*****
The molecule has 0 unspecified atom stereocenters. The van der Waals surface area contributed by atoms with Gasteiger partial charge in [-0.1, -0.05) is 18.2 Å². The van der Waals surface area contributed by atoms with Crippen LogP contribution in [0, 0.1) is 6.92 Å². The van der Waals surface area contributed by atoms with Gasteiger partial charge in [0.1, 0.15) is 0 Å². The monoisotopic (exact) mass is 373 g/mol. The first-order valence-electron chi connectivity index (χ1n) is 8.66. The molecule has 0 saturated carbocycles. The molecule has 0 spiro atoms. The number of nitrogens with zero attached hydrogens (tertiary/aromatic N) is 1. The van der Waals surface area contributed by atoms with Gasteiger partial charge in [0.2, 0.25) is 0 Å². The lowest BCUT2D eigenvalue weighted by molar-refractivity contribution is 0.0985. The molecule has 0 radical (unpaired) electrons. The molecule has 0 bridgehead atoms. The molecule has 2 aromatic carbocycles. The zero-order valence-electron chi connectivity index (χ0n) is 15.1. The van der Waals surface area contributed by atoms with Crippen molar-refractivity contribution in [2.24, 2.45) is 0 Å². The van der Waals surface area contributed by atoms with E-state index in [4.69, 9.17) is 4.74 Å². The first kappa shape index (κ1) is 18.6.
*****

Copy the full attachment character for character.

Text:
The molecule has 0 unspecified atom stereocenters. The van der Waals surface area contributed by atoms with Gasteiger partial charge in [-0.1, -0.05) is 18.2 Å². The van der Waals surface area contributed by atoms with Crippen LogP contribution in [0, 0.1) is 6.92 Å². The van der Waals surface area contributed by atoms with Gasteiger partial charge in [0.1, 0.15) is 0 Å². The monoisotopic (exact) mass is 373 g/mol. The first-order valence-electron chi connectivity index (χ1n) is 8.66. The molecule has 0 saturated carbocycles. The molecule has 0 spiro atoms. The number of nitrogens with zero attached hydrogens (tertiary/aromatic N) is 1. The van der Waals surface area contributed by atoms with Gasteiger partial charge in [0.2, 0.25) is 0 Å². The lowest BCUT2D eigenvalue weighted by molar-refractivity contribution is 0.0985. The molecule has 0 radical (unpaired) electrons. The molecule has 0 bridgehead atoms. The molecule has 2 aromatic carbocycles. The zero-order valence-electron chi connectivity index (χ0n) is 15.1. The van der Waals surface area contributed by atoms with Crippen molar-refractivity contribution in [2.24, 2.45) is 0 Å². The van der Waals surface area contributed by atoms with E-state index in [4.69, 9.17) is 4.74 Å². The first kappa shape index (κ1) is 18.6.